Customer experience and client success are big buzzwords in any business niche, and for good reason. When you wow your customers and are proactive about their needs, you build a powerful sense of loyalty that boosts retention and even leads to clients purchasing additional products and services beyond the first sale – something that is always a plus.
These are lots of critical parts of your business you have to pay close attention to. The problem, however, is that most conversations about improving customer experience totally leave out the role that your sales process plays.
In reality–and this has been our experience with our lead generation clients and the prospects they engage–the true potential of customer loyalty or customer experience begins – and is rooted in- your sales process.
- Your sales process represents some of the first impressions a future client has of your business and how your company works. It’s great that you have spent lots of time and money honing the talents of your customer service team but if a sale isn’t made, they will never get to show those skills off.
- Your sales process is an opportunity to walk away early from prospects who aren’t a good fit and to zero-in on ideal prospects. It wastes no one’s time, and no one gets upset.
- Your sales process paints a vision for your future client and sets expectations that your business then has to meet. Those expectations include not only service and deliverables but also the dynamic of how you and your future client will work together.
When your sales process does not align with the business–for example, the salesperson who will say anything to get a sale and leaves client confusion and frustration in the hands of your service team–client loyalty ultimately suffers.
On the other hand, if your salesperson paints an exciting vision of what working with your business will be like and what unique benefits you can provide, delivering on those benefits is a compelling statement about who you are and how you work.
If you approach sales as the beginning of your client-experience opportunity, that should reframe and challenge how you and your team are approaching sales today.
In our work, we have learned that companies can be very successful when they employ the following opportunities and tactics to use their initial sales process to drive client loyalty and increase customer retention.
Know who you are and what makes you compelling.
We describe this as storyboarding, because much of the first engagement with a prospect is all about storytelling and setting a scene. If you can communicate what sets you apart from your competition from the first interaction, you can carry that momentum from sales all the way through service. If you don’t know what makes you special, your prospects and clients won’t figure it out for you, so this is something it’s crucial you establish from the start.
Forget under- or over-promising.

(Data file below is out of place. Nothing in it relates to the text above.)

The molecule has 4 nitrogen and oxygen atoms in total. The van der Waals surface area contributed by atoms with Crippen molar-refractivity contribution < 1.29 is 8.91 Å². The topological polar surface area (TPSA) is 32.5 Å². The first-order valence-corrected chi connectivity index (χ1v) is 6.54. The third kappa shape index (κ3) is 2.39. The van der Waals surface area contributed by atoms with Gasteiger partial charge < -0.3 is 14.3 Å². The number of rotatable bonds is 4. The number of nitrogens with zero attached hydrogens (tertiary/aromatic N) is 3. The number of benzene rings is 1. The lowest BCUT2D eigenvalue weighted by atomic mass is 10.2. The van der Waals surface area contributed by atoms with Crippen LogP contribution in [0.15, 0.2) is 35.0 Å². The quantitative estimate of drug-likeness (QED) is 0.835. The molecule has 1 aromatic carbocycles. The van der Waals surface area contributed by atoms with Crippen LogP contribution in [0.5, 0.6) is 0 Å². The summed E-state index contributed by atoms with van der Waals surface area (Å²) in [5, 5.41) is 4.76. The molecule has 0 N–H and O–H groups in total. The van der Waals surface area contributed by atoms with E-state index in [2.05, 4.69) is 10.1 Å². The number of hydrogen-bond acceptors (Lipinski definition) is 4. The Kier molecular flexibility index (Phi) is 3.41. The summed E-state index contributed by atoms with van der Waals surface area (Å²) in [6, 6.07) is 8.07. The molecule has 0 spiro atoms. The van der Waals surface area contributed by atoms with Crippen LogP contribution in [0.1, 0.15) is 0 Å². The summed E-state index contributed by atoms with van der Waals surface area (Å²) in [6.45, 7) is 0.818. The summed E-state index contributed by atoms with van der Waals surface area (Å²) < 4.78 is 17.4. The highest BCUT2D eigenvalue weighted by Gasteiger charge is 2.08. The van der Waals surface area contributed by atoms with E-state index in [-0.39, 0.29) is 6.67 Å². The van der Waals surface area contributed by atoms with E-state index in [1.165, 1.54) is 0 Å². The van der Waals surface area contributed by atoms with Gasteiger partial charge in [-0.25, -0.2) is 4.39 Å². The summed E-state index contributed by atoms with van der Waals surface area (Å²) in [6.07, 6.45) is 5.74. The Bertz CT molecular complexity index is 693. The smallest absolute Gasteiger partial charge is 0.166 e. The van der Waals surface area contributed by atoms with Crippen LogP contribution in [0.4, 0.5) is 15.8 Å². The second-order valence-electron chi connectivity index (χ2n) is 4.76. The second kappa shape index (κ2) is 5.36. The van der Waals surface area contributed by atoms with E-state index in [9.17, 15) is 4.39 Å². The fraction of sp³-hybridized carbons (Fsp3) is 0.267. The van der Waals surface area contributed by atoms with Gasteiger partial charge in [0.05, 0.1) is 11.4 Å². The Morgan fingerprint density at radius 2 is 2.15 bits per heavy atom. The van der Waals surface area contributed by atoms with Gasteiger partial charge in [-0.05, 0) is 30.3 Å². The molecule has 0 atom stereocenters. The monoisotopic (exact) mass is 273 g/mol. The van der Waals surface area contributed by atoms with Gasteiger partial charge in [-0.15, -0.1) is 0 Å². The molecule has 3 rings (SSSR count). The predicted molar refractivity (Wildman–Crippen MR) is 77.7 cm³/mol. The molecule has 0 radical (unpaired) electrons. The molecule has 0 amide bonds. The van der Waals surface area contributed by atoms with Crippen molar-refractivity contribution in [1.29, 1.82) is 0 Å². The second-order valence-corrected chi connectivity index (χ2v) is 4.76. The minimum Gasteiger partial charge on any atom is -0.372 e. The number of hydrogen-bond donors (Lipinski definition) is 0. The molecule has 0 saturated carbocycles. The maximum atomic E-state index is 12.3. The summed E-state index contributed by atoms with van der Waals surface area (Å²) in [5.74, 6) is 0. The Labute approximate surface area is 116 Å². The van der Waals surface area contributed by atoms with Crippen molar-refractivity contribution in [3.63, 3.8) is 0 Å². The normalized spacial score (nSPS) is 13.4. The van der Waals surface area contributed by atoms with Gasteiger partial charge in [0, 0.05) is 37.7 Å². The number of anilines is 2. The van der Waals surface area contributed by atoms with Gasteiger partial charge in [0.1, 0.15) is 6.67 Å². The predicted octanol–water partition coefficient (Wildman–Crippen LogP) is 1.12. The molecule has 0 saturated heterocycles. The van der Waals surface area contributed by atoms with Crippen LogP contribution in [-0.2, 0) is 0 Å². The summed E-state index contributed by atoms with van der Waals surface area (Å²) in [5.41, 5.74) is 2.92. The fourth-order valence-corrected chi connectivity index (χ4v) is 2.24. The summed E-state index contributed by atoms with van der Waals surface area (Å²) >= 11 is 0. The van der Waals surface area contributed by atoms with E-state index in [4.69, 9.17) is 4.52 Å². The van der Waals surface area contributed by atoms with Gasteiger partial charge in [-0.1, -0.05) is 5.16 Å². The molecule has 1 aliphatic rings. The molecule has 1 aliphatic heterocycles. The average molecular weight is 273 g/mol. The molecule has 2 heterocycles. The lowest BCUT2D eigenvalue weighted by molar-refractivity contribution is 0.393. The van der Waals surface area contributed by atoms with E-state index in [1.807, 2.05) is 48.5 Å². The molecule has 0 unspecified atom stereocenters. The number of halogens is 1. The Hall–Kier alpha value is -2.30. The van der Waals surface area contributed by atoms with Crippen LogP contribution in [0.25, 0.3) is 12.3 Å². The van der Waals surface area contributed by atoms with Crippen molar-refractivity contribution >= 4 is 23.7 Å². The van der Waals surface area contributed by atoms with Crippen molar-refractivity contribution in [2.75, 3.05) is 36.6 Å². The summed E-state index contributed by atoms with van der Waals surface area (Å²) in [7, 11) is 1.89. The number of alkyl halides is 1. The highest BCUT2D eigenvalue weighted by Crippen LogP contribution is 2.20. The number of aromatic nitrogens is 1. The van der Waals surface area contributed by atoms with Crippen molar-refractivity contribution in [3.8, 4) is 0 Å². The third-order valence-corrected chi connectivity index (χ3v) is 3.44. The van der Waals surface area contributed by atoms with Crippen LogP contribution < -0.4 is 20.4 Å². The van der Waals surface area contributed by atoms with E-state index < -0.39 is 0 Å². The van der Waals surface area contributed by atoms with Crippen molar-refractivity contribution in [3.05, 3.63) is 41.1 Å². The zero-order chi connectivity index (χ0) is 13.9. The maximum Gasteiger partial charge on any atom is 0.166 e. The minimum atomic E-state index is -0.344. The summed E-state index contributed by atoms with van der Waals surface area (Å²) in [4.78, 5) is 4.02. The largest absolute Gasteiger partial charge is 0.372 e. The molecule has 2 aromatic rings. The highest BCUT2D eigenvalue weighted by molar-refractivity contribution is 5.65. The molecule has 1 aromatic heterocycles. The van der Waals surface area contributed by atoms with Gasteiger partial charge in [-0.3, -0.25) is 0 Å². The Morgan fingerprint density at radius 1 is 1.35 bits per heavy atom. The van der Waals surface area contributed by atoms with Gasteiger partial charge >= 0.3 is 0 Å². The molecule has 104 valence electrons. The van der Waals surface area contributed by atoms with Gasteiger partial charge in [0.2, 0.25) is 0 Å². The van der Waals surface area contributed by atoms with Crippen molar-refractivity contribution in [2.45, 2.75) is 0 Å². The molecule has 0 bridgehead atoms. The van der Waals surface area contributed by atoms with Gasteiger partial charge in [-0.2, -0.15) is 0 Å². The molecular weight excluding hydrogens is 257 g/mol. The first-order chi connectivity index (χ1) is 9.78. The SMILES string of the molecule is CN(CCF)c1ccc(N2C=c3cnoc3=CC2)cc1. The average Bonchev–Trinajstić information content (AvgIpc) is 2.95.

Promise, and deliver. That’s it. If you under promise in the sales pitch, you hide your true value from the prospect, which cripples your momentum right out of the gate and may see you lose to a competitor who was less modest and more proactive in describing their value or the value of their products and services.
If you over-promise, well, that one is obvious. Deception never ends well. Instead, know what makes you great, and concentrate on delivering that into that so you fully meet client expectations when they sign on.
Empower your sales team to say no.
Not all business is good business. Some clients just don’t fit and the truth is that there is very little your products or services can do for them. If you focus on bringing in the right clients–those who fit your culture and your specialties–you dramatically reduce the friction in your business and set your team up for success. This means you have to give your sales team the power to say no to what is obvious to them will not be a good deal.
If you consistently allow problem clients into your business, your once enthusiastic, happy and talented team will become seriously disillusioned and demoralized, and that angry phone call they had with “that guy” can spill over into the next interaction with your top client. Or lead to them storming out of the office, never to return. Was that one problem client worth losing a talented team member for? The answer is rarely yes.
Keep the momentum going after the handoff.
Your salesperson is the first person to represent your brand, but the transition from sales to service and beyond are also important. For your prospect, the experience should be consistent and seamless, so when you decide on a message for your sales team, extend that message throughout the rest of your business.
As prospects and clients interact with various team members, it should all feel like the same business to them, so get your entire business on the same page so that you can create that easy, seamless process customers and clients are always hoping for.
Therefore, it is important to choose carefully when you outsource any part of the sales process, especially lead generation. Although not formally a part of your business, and although they will not be the ones closing the sale – that one is still down to you – they do represent your business. This means their standards, and their expertise, has to align closely with yours.